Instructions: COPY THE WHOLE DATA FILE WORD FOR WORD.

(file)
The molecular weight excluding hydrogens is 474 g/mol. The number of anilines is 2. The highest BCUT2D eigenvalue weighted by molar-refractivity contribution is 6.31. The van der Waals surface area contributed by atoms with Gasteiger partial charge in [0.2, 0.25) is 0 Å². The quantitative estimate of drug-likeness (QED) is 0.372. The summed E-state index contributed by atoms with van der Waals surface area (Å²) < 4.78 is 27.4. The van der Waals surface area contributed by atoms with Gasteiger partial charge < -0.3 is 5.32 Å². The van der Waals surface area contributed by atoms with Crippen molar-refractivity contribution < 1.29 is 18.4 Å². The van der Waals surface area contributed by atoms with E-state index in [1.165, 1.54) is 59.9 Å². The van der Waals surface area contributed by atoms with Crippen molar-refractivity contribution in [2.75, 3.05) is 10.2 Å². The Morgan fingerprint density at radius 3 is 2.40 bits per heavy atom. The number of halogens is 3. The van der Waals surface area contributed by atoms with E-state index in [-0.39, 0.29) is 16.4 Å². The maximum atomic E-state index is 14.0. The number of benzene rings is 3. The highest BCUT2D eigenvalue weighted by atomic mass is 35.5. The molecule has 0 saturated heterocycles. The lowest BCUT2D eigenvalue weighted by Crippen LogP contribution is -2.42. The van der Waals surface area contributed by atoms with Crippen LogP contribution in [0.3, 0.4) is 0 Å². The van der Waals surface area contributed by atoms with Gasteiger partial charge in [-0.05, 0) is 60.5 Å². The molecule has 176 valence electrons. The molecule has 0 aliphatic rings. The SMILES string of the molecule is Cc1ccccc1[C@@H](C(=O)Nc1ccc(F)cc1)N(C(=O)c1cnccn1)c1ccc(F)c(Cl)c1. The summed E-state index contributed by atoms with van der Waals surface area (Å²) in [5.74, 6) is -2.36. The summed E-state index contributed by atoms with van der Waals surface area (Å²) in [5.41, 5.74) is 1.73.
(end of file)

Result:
The molecular weight excluding hydrogens is 474 g/mol. The number of anilines is 2. The highest BCUT2D eigenvalue weighted by molar-refractivity contribution is 6.31. The van der Waals surface area contributed by atoms with Gasteiger partial charge in [0.2, 0.25) is 0 Å². The quantitative estimate of drug-likeness (QED) is 0.372. The summed E-state index contributed by atoms with van der Waals surface area (Å²) < 4.78 is 27.4. The van der Waals surface area contributed by atoms with Gasteiger partial charge < -0.3 is 5.32 Å². The van der Waals surface area contributed by atoms with Crippen molar-refractivity contribution < 1.29 is 18.4 Å². The van der Waals surface area contributed by atoms with E-state index in [1.165, 1.54) is 59.9 Å². The van der Waals surface area contributed by atoms with Crippen molar-refractivity contribution in [2.75, 3.05) is 10.2 Å². The Morgan fingerprint density at radius 3 is 2.40 bits per heavy atom. The number of halogens is 3. The van der Waals surface area contributed by atoms with E-state index in [-0.39, 0.29) is 16.4 Å². The maximum atomic E-state index is 14.0. The number of benzene rings is 3. The highest BCUT2D eigenvalue weighted by atomic mass is 35.5. The molecule has 0 saturated heterocycles. The lowest BCUT2D eigenvalue weighted by Crippen LogP contribution is -2.42. The van der Waals surface area contributed by atoms with Crippen LogP contribution in [0.3, 0.4) is 0 Å². The van der Waals surface area contributed by atoms with Gasteiger partial charge in [-0.05, 0) is 60.5 Å². The molecule has 176 valence electrons. The molecule has 0 aliphatic rings. The SMILES string of the molecule is Cc1ccccc1[C@@H](C(=O)Nc1ccc(F)cc1)N(C(=O)c1cnccn1)c1ccc(F)c(Cl)c1. The summed E-state index contributed by atoms with van der Waals surface area (Å²) in [5.74, 6) is -2.36. The summed E-state index contributed by atoms with van der Waals surface area (Å²) in [5.41, 5.74) is 1.73.